Operators and customers get off lightly under COR: Endycott

By: Steve Skinner, Photography by: Steve Skinner

RMS compliance chief Paul Endycott points out different punishments for truck drivers versus operators and customers.

Operators and customers get off lightly under COR: Endycott
A dog trailer in what used to be the yard of South Penrith Sand and Soil


The prosecution of South Penrith Sand and Soil highlights the differing treatment truck drivers and those higher up the chain receive, the head of heavy vehicle compliance in New South Wales says.

Paul Endycott and his team at Roads and Maritime Services (RMS) prosecuted the Sydney truck and dog company, which no longer exists, for chain of responsibility (COR) offences after a fatal accident in 2010.

As Owner//Driver reported, a truck driver working for the company struck and killed a cyclist and was sentenced to 10 years jail as a result.

The driver was suffering from fatigue and had cannabis in his system at the time of the crash.

The RMS investigation into South Penrith Sand and Soil revealed the company pushed its drivers to exceed legal work hours and tried to conceal the practice.

While the driver was jailed, the company and its director were fined less than $90,000 in the NSW Supreme Court.

"The South Penrith Sand and Soil case shows the contrast between long jail sentences for drivers at fault in fatal crashes, and consequences for the operators and customers involved," Endycott, who is the RMS general manager of heavy vehicle compliance, says.

Endycott says the current complex and prescriptive COR law led to the light penalty against the company and its owner.

"There were thousands of fatigue breaches," he says.

"We interviewed all the drivers and protected them under the law by directing them to answer questions.

"I asked for the worst of the breaches to be progressed after the company appealed to the District Court saying a number of charges were duplicitous. 

"The complexity of the law led to this situation. If we had been able to charge them once, under a breach of a general duty to provide safety and include the thousands of incidents in the particulars of the charge, then the court could look at one charge and appropriately deliver a suitable sentence in response.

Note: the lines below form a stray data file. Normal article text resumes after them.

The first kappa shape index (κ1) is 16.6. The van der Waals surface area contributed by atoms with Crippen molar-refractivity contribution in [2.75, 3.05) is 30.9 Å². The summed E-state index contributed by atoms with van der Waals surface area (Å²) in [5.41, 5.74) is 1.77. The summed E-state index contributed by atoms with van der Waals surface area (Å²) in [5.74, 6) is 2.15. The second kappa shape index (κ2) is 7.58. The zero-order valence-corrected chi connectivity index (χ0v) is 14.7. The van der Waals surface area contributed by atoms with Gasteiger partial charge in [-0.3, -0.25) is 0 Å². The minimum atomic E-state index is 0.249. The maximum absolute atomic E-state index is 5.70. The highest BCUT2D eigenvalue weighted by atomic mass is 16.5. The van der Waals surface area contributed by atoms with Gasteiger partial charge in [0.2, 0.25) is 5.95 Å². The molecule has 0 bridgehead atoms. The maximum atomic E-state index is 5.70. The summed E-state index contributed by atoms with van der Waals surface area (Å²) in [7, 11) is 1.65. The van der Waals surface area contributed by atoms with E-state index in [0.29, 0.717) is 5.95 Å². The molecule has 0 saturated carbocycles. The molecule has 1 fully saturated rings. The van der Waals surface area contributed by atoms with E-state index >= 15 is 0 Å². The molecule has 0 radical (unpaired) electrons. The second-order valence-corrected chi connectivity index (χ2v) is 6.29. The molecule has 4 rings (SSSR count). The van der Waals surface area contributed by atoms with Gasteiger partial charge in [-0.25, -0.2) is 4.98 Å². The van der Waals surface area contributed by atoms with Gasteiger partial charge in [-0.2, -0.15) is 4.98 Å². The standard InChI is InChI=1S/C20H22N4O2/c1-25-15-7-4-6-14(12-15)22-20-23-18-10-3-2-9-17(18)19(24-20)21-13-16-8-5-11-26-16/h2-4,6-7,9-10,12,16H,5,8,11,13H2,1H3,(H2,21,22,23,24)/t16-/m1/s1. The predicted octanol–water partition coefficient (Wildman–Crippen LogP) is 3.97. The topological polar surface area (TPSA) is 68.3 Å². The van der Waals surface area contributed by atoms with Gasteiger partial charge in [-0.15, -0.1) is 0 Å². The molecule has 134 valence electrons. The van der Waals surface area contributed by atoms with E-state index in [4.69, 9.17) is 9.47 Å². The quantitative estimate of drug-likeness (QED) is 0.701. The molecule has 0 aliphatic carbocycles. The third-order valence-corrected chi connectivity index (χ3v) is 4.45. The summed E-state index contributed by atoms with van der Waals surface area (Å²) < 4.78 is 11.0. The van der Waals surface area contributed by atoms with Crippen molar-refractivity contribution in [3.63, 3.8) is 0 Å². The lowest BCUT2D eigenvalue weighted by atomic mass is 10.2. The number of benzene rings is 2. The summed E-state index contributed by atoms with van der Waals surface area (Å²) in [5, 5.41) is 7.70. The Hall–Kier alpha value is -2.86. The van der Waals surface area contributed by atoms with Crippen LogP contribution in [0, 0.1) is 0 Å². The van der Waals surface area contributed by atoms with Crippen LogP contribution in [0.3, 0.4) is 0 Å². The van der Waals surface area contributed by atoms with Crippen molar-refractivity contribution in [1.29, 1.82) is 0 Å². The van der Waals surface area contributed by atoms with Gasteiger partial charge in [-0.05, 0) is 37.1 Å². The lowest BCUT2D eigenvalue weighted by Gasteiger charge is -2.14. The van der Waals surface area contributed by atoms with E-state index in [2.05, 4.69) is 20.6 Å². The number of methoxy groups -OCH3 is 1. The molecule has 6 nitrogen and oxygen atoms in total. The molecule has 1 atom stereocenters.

"But what they have to do is look at each incident and then deal with them in totality.

"Judges and magistrates are compelled to get bogged down in the fine detail, and can lose sight of the overall seriousness of the dangerous company behaviour. Things are just back to front."

Endycott says his investigators hear time and again from those higher in the chain that they did not know drivers were speeding or suffering from fatigue. But he adds that in most cases it is because "they never bothered to ensure basic compliance". 

"We must continue with this work to ensure companies are not attempting to gain a criminal commercial advantage over compliant companies by breaking the law," Endycott says.

The judge who ruled on the South Penrith Sand and Soil case pointed out that none of the charges before him directly related to the fatal accident, but the accident led to an RMS investigation.

"It was immediately apparent to the RMS Audit, and South Penrith and the other defendants agreed, that there were no systems or practices in place which addressed any issue relating to fatigue management for the drivers of the Company’s vehicles," the judge’s ruling states.

Elsewhere the judge noted that until an earlier court case where half the charges were thrown out, "the prosecution persisted, unreasonably in my assessment, in pursuing a range of charges which were not open to it".

And although he was passing sentence on a host of individual road safety offences, he said he was obliged to adhere to the "principle of totality", to ensure that the fines "reflect the criminality involved".

You can read more about the South Penrith Sand and Soil case in the June issue of Owner//Driver. 


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